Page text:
Some critics viewed that as a ploy to drive assets to the passively managed PRNT, while others failed to see the relevance of PRNT as a space exploration play.
Today, PRNT is the second-largest holding in ARKX at a weight of 7.63%, and that hasn’t prevented the space fund from being one of this year’s most successful new ETFs. In less than six months on the market, ARKX has nearly $630 million in assets under management.
In addition, the 3D printing industry continues showing its relevance in the space race. Consider its applications in the construction of rocket engines, obviously an essential part of space exploration.
“Today, 3D printing technology, using heat-resistant metal alloys, is revolutionising trial-and-error rocket development,” writes Oliver Hitchens for The Conversation. “Whole structures that would have previously required hundreds of distinct components can now be printed in a matter of days. This means you can expect to see many more rockets blowing into tiny pieces in the coming years, but the parts they’re actually made of are set to become larger and fewer as the private sector space race intensifies.”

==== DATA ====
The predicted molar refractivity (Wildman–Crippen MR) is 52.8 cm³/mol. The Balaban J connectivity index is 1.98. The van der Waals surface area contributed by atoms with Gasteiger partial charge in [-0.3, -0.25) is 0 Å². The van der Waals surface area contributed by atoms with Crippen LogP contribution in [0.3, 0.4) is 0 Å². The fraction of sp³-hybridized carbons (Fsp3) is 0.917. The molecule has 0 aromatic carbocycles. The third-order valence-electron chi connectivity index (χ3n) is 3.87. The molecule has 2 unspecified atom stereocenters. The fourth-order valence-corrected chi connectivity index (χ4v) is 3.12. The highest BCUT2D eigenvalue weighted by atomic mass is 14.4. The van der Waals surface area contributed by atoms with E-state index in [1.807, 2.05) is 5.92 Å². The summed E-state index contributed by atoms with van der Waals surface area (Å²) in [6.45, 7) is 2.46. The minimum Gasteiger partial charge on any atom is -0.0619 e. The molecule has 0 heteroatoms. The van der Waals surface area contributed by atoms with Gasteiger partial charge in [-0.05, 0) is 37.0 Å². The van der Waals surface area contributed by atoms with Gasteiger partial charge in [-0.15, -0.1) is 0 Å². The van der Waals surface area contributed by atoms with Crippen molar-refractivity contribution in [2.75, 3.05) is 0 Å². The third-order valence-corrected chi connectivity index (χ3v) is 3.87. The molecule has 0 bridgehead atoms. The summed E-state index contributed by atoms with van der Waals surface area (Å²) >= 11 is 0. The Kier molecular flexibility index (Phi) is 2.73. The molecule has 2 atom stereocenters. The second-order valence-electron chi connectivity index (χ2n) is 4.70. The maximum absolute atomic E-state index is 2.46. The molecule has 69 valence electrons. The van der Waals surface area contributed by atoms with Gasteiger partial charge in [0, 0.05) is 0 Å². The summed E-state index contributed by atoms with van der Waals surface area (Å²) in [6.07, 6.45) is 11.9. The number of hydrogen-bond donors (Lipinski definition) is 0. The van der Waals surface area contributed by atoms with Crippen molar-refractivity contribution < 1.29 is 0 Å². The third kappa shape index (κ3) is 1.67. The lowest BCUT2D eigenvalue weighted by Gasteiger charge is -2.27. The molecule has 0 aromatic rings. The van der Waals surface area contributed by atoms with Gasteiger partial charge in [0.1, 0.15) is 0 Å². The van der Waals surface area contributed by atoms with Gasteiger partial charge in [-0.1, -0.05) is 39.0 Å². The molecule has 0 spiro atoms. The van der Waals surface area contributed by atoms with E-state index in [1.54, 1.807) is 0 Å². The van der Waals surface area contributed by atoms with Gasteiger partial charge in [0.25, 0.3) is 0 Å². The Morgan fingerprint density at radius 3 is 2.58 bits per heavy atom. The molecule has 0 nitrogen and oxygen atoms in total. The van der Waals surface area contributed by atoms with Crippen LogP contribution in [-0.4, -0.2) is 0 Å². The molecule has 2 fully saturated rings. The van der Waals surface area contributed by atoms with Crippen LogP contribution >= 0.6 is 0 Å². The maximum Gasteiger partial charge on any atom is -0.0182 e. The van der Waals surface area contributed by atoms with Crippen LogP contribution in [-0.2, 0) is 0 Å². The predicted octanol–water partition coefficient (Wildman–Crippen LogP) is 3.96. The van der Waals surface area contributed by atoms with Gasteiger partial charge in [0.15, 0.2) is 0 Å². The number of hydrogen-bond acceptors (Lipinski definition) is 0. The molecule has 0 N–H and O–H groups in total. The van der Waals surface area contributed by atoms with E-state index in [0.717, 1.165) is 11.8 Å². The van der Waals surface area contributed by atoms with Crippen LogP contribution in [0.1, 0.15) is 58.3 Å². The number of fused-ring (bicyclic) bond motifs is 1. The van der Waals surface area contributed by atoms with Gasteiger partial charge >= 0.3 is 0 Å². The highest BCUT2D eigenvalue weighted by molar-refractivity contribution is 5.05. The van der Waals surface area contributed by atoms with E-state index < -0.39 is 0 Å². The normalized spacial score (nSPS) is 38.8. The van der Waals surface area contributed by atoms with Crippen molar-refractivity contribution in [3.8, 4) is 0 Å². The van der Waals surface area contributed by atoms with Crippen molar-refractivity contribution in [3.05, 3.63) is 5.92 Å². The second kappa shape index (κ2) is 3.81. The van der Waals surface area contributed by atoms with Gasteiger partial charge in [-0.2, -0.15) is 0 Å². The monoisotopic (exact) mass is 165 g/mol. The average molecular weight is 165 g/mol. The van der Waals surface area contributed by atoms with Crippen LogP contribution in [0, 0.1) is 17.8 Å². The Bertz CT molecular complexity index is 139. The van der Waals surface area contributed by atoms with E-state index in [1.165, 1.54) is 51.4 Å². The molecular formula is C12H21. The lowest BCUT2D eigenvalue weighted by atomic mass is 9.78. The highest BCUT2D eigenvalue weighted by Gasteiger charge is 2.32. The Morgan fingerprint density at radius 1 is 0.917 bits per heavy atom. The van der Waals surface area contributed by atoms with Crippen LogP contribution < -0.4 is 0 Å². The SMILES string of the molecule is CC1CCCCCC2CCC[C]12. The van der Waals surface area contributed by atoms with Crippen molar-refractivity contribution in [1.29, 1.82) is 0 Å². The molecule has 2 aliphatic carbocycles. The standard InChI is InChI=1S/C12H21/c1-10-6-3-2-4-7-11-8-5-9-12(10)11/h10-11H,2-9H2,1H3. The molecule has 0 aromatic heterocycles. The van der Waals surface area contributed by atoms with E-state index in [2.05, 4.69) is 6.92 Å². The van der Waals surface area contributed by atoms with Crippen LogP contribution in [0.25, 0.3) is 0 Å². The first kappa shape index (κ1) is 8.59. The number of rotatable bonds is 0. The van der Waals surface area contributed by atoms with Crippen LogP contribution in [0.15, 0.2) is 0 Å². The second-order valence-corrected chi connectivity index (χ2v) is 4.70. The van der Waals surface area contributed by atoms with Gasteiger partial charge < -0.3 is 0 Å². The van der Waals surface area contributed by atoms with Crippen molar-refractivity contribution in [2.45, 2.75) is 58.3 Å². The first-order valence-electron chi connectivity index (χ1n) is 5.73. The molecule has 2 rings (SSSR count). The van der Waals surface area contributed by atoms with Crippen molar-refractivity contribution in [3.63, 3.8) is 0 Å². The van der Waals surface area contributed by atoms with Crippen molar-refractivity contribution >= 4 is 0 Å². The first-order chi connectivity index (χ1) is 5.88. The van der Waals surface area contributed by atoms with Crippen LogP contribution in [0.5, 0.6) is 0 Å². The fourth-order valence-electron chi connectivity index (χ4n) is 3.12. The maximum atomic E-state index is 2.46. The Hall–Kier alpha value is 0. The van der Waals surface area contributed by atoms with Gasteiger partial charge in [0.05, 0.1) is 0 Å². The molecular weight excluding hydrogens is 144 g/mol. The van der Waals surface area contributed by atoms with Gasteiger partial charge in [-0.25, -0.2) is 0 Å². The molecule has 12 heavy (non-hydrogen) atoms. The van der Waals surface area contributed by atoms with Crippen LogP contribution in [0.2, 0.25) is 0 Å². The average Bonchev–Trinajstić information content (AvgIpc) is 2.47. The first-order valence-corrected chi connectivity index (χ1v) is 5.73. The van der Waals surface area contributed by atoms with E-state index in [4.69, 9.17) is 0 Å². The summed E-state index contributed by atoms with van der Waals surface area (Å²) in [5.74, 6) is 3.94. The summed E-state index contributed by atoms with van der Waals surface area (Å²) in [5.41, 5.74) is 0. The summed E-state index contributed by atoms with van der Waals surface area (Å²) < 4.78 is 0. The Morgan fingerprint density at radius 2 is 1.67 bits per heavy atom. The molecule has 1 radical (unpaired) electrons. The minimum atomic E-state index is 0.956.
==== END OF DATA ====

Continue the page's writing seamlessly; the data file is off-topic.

3D printing, whether critics want to agree or not, is speeding along space-related technological advancements. There was a time when it took thousands of NASA engineers years to launch anything into space. Today, privately held Relativity Space can 3D print a rocket in just a couple of months.
The company is planning its first launch next year, and it was valued at $4.2 billion in June following $650 million in series E funding. If Relativity Space does become a publicly traded company, it could make for a sensible addition to ARKX, PRNT, or both ARK ETFs, but investors will have to wait and see. In the meantime, there are still plenty of applications for 3D printing in the space realm, including reducing the number of parts needed for rocket engines and cutting down on supply chain risk.
“The key to fast engine development is to reduce the number of parts, which reduces the time it takes to assemble the engine and the disruption caused by supply chain delays. The easiest way to do this is to change manufacturing processes. Space companies are now moving away from subtractive manufacturing processes – which remove material to shape a part – to additive manufacturing processes that build up a part by adding material to it bit by bit,” adds Hitchens.
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